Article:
Motivational Systems of Agonistic Behavior in Muroid Rodents
Introduction Page 1



Pages 3 - 4

...motor patterns
Pages 5 - 6

...releasing, directing stimuli
Page 7

...motivating stimuli
Pages 8 - 9

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...motor patterns
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...releasing, directing stimuli
Page 16

...motivating stimuli
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...motor patterns
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...motor patterns
Pages 23 - 24

...releasing, directing stimuli
Page 25

...motivating stimuli
Pages 26 - 27


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This paper is part of a series in which it is proposed that the agonistic behavior of muroid rodents is organized by four motivational systems with four different neural circuits: Offense, defense, submission, and patrol/marking. The behaviors of offense and defense reflect two types of "aggressive" behavior, in the traditional sense. The behaviors of submission and patrol/marking are "agonistic" in the broad sense proposed by Scott [1966], ie, behavior patterns of adaptive value in situations involving intra specific physical conflict. In other papers in the series, I have presented evidence on the neural substrate of offense, defense, and submission [Adams, 1979a], and the effects of learning and imprinting [Adams, 1979b], and the effects of hormones [Adams, in press] upon that neural substrate. The behaviors of patrol/marking were previously described under the title "exploration/ marking" [Lehman and Adams, 1977]. In the present paper, the ethological and behavioral literature concerning the behaviors of the four motivational systems is reviewed and related to their proposed neural organization.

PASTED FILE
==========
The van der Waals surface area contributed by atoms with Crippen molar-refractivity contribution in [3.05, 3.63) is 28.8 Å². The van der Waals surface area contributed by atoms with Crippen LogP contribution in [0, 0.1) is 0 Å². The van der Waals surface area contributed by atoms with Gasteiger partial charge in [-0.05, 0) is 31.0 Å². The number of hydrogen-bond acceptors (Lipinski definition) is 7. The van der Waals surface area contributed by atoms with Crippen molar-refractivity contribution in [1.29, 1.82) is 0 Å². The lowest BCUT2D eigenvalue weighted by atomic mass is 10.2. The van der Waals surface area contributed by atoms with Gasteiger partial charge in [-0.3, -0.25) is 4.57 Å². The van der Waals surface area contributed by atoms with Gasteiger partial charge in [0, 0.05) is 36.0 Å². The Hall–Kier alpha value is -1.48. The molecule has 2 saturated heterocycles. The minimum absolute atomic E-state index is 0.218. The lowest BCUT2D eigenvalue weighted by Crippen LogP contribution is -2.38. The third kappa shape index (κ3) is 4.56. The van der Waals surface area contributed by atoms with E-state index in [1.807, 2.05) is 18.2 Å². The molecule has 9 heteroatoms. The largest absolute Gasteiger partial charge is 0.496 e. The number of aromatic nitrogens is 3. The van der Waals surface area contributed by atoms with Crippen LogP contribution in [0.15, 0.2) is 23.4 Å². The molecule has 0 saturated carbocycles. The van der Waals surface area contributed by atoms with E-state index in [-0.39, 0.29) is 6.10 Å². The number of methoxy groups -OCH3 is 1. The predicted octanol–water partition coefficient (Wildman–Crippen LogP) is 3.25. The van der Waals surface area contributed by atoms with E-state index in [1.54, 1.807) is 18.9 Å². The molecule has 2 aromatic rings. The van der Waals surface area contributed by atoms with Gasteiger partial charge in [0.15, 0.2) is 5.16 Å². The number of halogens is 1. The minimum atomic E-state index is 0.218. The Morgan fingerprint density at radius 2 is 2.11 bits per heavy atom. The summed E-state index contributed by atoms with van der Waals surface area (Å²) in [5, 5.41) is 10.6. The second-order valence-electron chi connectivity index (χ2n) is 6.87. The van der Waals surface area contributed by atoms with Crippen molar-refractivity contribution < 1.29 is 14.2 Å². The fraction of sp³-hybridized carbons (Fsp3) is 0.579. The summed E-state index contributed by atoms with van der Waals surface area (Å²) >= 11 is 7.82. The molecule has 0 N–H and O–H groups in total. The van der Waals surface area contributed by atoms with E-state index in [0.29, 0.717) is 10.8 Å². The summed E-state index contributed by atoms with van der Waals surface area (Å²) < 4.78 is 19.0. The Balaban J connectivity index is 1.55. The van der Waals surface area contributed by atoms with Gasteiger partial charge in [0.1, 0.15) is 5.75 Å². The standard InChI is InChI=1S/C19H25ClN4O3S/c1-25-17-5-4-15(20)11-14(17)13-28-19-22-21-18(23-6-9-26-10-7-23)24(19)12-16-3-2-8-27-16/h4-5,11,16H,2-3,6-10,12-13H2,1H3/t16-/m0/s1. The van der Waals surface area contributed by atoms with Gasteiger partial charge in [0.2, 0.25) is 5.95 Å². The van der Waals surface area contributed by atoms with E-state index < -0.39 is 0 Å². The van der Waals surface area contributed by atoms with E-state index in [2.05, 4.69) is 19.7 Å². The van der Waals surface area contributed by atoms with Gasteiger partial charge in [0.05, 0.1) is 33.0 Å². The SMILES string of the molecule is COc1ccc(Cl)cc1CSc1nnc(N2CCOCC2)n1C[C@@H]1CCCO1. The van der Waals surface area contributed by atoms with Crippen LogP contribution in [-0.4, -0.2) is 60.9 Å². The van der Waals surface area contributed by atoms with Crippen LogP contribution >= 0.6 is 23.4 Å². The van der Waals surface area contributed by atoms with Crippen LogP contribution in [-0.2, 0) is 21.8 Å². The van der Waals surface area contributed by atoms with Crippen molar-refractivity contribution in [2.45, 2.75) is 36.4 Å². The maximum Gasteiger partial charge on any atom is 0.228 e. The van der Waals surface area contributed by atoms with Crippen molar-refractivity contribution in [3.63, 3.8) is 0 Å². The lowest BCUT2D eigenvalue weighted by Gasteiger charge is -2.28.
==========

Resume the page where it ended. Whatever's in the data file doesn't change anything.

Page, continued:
Although this paper is devoted to ethological and behavioral data, it assumes that ultimately the data should be related to the neural substrate of the behavior and that behavioral distinctions as much as possible should reflect that substrate. Therefore, both the organization of the paper and the terminology employed in it are derived from the previously published analysis of neural mechanisms [Adams, 1979a]. However, since the neural analysis is still hypothetical in many respects, the material will be presented in such a way that it can be considered in its own right independent of the assumed neural organization.

The organization of the paper, reflecting the proposed neural substrate, consists of four sections corresponding to the four hypothetical motivational system and, within each section, four subsections corresponding to the four components of motivational systems. The subsections are concerned with the unity of the motivational system (reflecting the motivational mechanism), its motor patterns (reflecting the motor patterning mechanisms), its releasing and directing stimuli (reflecting sensory analyzers tuned to these stimuli), and its motivating stimuli (reflecting sensory analyzers for motivating stimuli).

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